Saturday, November 17, 2007

A Parent's Prayer of Abandonment

Well, "Family Prayer Time" didn't go quite as planned again tonight. Andy preferred to read his Bible, Maggie was avidly reading one of the many toy catalogues we've been receiving since, oh, August, and Susie decided to make a game of screaming at increasingly loud levels. After one particularly ear-shattering shriek, I picked her up and moved her into the other room. I could've forced Andy and Maggie to attend to prayer, but somehow it seems counterproductive to a spirit of loving self-giving when you have to use your raised "I AM ABOUT TO LOSE IT" voice.

So, it was down to Marie and me. As we huddled on the couch, I prayed a prayer that I find myself praying all too often: "Help me, God, to be a good parent to these children; give me the wisdom and courage and charity to do what needs to be done. I need your help, because obviously I can't do it on my own!"

Kind of a sad prayer, but Saint Paul reminds us that "boasting" of our weakness to God is our greatest strength: "Likewise the Spirit helps us in our weakness; for we do not know how to pray as we ought" (Romans 8:26) and "I will boast all the more gladly of my weaknesses, so that the power of Christ may dwell in me" (2 Cor 12:9).

Wednesday, November 14, 2007

Praying with St. Anthony

St. Anthony must like kids...or at least my kids, because it seems as though they always find whatever they are praying for. (Not so for me.) Once their aunt called long-distance to ask them to pray for a lost wedding ring. They did, and five minutes later, she called to say she'd found it--in a huge load of laundry.

This morning, 7-year-old Andy couldn't find his coin purse. This was a big deal, since he planned to use his money to buy himself hot lunch. (We're too cheap and too wary of school food to shell out for hot lunches ourselves. $2.50 a day! Back in our day....) He looked and looked, but it was only after praying for help that he found it. (He reports having mashed potatoes and some unspecified meat.)

I am of two minds about praying to find lost items, especially with kids. On one hand, I don't want to inculcate a "magical" understanding of God in my kids--i.e., prayer as a way to magically get what you couldn't get otherwise. Nor do I want them to have an understanding of God as fast-food clerk ("Here to serve you, your way, 24/7!")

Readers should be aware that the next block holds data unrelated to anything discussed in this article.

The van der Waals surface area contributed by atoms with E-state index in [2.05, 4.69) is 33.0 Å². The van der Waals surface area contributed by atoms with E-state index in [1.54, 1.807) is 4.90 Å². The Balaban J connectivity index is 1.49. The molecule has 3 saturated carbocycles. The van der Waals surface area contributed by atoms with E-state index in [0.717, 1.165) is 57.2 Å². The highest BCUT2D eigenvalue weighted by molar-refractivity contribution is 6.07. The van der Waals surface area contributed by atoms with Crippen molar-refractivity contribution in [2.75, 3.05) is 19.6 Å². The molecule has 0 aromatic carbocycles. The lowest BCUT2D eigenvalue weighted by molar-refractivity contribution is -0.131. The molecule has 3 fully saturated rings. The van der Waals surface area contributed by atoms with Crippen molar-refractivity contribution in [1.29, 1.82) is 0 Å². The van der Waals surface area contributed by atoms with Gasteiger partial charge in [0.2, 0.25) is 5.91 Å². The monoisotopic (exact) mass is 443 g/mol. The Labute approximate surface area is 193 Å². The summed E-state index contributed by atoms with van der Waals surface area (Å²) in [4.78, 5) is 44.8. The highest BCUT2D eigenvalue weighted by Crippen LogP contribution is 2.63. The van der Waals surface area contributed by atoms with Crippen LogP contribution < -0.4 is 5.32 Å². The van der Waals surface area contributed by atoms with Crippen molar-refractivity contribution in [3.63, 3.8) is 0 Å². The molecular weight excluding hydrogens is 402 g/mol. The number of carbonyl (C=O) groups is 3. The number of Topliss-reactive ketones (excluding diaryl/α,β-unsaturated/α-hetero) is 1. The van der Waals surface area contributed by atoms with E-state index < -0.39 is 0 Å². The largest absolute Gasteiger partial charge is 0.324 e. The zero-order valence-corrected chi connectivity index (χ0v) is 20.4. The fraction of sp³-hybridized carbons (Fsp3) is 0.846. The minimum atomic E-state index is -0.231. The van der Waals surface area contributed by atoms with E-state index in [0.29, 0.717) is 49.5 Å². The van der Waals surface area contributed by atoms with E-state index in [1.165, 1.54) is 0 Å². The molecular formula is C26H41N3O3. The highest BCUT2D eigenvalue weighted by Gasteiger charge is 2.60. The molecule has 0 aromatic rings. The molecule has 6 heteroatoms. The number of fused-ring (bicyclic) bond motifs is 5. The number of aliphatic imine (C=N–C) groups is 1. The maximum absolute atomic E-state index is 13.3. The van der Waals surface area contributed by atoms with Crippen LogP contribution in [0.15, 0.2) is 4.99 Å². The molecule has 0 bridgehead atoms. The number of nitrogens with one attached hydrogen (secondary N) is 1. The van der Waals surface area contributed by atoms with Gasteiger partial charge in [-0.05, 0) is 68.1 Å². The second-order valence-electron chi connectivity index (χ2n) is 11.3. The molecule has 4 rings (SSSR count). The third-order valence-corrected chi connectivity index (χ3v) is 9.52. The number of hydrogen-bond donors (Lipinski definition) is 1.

On the other hand, God seems to be leading the way here. They pray, God gives them what they want...who am I to interfere? We have been careful to place all of these "lost and found" prayers in context: "You know, we don't always get what we want when we pray. God is not magic or a machine; God is like a friend or a parent. He always gives us whatever is best for us." Sometime in the future God may lead them to a more relational prayer life. But for now, something tells me he delights in their simple faith.

Sunday, November 11, 2007

Pictures of Heaven

This morning I walked downstairs with dread in my heart. The kids were already up, but it was quiet...too quiet...eerily quiet.... I held my breath as I entered the kitchen, expecting the worst...but Maggie and Andy were only coloring peacefully at the kitchen table. Miracle of miracles.

Not only that, but Maggie announced that she was painting heaven, using water color paints. Naturally I took a look. Here is what she had painted:

Yes, that is white water color paint on black construction paper. As 5-year-old Maggie explained, the large smiling figure in the center is Jesus; the souls of the dead hover on the right side of the paper (those would be the short white lines). The arch above Jesus is a rainbow.

I asked her why she chose black construction paper. "Because heaven is dark," she said. Okay! Never let it be said that my daughter let artistic convention or theological tradition hold her imagination back. (This is the same girl who once imagined a sky full of sunflowers for stars.) Personally, I think this heaven is black because the black construction paper was on top of the pile.

She followed up with this: